redwoods

landscape vista of the rugged coastline, covered in a thick blanket of redwood trees.

It was a big year for redwoods

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Reflecting on the League’s big year in 2021 and forging ahead toward a brighter future for redwoods.

A man with a beard and glasses standing in front of a park sign with a car in the background

Wishing our friend Bob Doyle at EBRPD well as he retires

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After starting as a ranger at East Bay Regional Park District and becoming its general manager, Bob Doyle retires after 47 years of looking after many of the Bay Area’s most treasured landscapes.

Alder Creek after fire

Update from Alder Creek

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We finally had a chance to survey fire impacts at Alder Creek

Transamerica Redwood Park in San Francisco. Photo by TheWestEnd, Flickr Creative Commons

Places to See the Redwoods in San Francisco

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Fortunately, there are pockets in The City (as Bay Area residents know and love it) where locals and visitors can experience the redwoods, both virtually and tangibly. No need to even hop on any freeways or cross any bridges. ETA: less than an hour.

Felicia Marcus. Photo credit: California Water Resources Control Board

Felicia Marcus Promotes Protecting the Forest to Save Water

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California’s Water Resources Control Board has a broad purview, overseeing water rights, regulating groundwater, and maintaining and enforcing standards for drinking water. And that’s just what they do as a critical partner with Save the Redwoods League in forest lands management and watershed restoration efforts.

T. A. Barron. Photo by Aimee Giese

T. A. Barron Writes of Wonder in the Redwoods

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T. A. Barron, a Councilor for Save the Redwoods League, grew up in rural Colorado, where his connection to nature was immersive and powerful. The lofty peaks, pristine streams, and expansive aspen and spruce forests of the Rocky Mountains constituted …

Teresa Baker at Muir Woods National Monument.

Teresa Baker Blazes Trail for Racial Diversity in Parks

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“America is changing demographically,” said Teresa Baker, founder of the African American Nature & Parks Experience. “People of color will soon be in the majority, and we need to do everything possible to connect them to the outdoors, to help them experience the power of nature.”

Janet Jackson Explores Local Redwood Watershed with Inner City Youth

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Jackson does what she can to expand the horizons of her students. Each month she takes three or four students to a regional park for an extended hike. She has also participated in outreach programs sponsored by universities and conservation groups, including Exploring Your Watershed, a Save the Redwoods League project that teaches kids about the linkages between the East Bay’s redwood forests and San Francisco Bay.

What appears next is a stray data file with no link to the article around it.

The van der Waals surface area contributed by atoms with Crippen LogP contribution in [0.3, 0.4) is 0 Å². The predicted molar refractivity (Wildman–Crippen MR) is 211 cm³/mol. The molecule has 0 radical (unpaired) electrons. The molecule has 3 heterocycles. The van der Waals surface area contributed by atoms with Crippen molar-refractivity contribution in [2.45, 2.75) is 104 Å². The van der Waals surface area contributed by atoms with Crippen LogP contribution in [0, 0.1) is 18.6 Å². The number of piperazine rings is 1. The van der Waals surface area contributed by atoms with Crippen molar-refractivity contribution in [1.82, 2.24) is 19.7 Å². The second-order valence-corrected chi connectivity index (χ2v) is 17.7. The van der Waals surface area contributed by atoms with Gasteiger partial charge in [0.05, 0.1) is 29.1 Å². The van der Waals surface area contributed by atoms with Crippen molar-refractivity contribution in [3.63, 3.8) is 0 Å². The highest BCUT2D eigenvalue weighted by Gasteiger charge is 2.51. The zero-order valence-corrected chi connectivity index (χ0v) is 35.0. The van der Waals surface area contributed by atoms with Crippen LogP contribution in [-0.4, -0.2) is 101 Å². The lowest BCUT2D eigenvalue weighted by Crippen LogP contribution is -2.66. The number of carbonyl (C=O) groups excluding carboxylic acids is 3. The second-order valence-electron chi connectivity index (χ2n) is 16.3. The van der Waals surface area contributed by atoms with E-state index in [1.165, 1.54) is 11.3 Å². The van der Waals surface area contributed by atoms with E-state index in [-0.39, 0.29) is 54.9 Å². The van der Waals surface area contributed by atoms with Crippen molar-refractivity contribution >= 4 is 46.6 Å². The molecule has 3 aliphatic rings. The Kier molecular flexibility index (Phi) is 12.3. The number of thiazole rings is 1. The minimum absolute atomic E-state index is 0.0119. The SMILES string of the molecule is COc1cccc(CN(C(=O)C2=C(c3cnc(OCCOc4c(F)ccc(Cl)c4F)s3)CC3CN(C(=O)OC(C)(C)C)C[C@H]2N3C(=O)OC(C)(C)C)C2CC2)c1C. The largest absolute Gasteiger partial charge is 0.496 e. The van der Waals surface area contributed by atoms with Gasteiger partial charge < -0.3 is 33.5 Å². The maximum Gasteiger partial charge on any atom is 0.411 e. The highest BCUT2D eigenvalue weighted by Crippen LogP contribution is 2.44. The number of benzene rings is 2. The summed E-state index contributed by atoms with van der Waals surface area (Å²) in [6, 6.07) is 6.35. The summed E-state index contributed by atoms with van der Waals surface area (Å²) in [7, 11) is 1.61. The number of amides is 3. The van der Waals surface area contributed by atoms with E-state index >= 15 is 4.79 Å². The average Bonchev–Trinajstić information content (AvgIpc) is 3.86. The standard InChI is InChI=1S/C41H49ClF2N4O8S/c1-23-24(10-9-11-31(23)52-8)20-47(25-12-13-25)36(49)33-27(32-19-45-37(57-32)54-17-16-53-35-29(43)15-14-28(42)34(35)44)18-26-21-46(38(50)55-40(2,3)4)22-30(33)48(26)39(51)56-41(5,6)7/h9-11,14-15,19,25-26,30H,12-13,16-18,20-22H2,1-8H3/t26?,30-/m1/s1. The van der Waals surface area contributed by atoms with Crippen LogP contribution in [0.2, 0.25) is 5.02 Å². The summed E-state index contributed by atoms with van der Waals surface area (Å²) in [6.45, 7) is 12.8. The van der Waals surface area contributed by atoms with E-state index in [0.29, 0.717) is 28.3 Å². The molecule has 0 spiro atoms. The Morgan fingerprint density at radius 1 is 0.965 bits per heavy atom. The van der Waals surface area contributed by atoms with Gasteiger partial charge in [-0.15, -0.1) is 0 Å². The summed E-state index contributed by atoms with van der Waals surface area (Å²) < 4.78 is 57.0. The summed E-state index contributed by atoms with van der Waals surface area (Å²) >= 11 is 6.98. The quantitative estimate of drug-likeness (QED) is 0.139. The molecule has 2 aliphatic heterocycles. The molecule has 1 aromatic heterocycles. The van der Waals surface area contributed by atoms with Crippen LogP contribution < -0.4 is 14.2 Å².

Dark forest. Photo by (matt), Flickr Creative Commons

Spooky Family Fun in the Redwoods

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Halloween is the perfect time of year for discovering new events and activities that the whole family can enjoy. If you’re looking to do more together than just trick-or-treating, how about seeking out some family fun in the redwoods?

coast redwoods

Soberanes Fire Burns in the Redwood Region

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At the time of writing, the Soberanes Fire has burned over 60,000 acres in Monterey County and is about 45% contained. The fire area covers much of Garrapata State Park, a scenic and rugged redwoods park at the southern end of the coast redwood range. We don’t yet know whether, or to what extent, the park’s redwood groves are suffering damage; and while the primary concern is for the well-being of nearby human communities, it’s interesting to consider the implications of fires like this in the redwood forest.

Alerce. Photo by andrea ugarte, Flickr Creative Commons

Redwood Relatives South of the Equator

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The beautiful Alerce trees, Fitzroya cupressoides, grow in the cool rainforests of Chile, just to the west of the Andes. The Alerce are members of the same conifer family as the redwoods (the Cupressaceae) and the two species share many striking similarities.

: LWCF helped make it possible for Save the Redwoods League to protect part of the Prairie Creek corridor and add the land to Redwood National Park, a UNESCO World Heritage site. Photo by Max Forster

Celebrating the NPS Centennial in the Redwoods

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Over the weekend, the League celebrated the centennial anniversary of the National Park Service at our Orick Mill Site property near Redwood National and State Parks. It was a momentous event, and I was honored to speak to the attendees about the significance of the moment. For those who weren’t able to be there, I’ll take the opportunity to share my remarks, and some photos, here.